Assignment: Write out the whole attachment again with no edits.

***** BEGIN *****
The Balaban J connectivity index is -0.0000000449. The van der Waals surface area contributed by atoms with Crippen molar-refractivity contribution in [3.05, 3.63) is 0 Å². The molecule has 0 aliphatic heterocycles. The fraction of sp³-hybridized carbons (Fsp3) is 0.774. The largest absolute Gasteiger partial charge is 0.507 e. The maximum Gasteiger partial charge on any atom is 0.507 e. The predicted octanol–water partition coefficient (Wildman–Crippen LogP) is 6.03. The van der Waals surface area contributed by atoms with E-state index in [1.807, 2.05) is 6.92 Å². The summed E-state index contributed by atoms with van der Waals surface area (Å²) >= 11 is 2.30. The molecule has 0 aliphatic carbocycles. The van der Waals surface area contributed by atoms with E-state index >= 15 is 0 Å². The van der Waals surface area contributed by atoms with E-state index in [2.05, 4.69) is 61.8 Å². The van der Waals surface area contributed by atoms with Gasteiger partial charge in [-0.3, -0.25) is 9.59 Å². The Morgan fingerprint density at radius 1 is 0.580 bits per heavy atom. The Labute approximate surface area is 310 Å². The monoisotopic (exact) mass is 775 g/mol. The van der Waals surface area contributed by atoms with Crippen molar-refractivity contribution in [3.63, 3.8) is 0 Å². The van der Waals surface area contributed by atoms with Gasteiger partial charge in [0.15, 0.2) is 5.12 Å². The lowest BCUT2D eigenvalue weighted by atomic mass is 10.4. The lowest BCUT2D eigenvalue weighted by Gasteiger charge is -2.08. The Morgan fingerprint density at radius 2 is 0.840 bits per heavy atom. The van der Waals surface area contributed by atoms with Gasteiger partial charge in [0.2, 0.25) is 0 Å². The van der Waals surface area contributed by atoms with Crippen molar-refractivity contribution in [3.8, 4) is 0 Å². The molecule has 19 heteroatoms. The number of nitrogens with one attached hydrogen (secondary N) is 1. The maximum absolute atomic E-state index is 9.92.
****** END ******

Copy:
The Balaban J connectivity index is -0.0000000449. The van der Waals surface area contributed by atoms with Crippen molar-refractivity contribution in [3.05, 3.63) is 0 Å². The molecule has 0 aliphatic heterocycles. The fraction of sp³-hybridized carbons (Fsp3) is 0.774. The largest absolute Gasteiger partial charge is 0.507 e. The maximum Gasteiger partial charge on any atom is 0.507 e. The predicted octanol–water partition coefficient (Wildman–Crippen LogP) is 6.03. The van der Waals surface area contributed by atoms with E-state index in [1.807, 2.05) is 6.92 Å². The summed E-state index contributed by atoms with van der Waals surface area (Å²) >= 11 is 2.30. The molecule has 0 aliphatic carbocycles. The van der Waals surface area contributed by atoms with E-state index >= 15 is 0 Å². The van der Waals surface area contributed by atoms with E-state index in [2.05, 4.69) is 61.8 Å². The van der Waals surface area contributed by atoms with Gasteiger partial charge in [-0.3, -0.25) is 9.59 Å². The Morgan fingerprint density at radius 1 is 0.580 bits per heavy atom. The Labute approximate surface area is 310 Å². The monoisotopic (exact) mass is 775 g/mol. The van der Waals surface area contributed by atoms with Crippen molar-refractivity contribution in [3.63, 3.8) is 0 Å². The van der Waals surface area contributed by atoms with Gasteiger partial charge in [0.15, 0.2) is 5.12 Å². The lowest BCUT2D eigenvalue weighted by atomic mass is 10.4. The lowest BCUT2D eigenvalue weighted by Gasteiger charge is -2.08. The Morgan fingerprint density at radius 2 is 0.840 bits per heavy atom. The van der Waals surface area contributed by atoms with Gasteiger partial charge in [0.2, 0.25) is 0 Å². The van der Waals surface area contributed by atoms with Crippen molar-refractivity contribution in [3.8, 4) is 0 Å². The molecule has 19 heteroatoms. The number of nitrogens with one attached hydrogen (secondary N) is 1. The maximum absolute atomic E-state index is 9.92.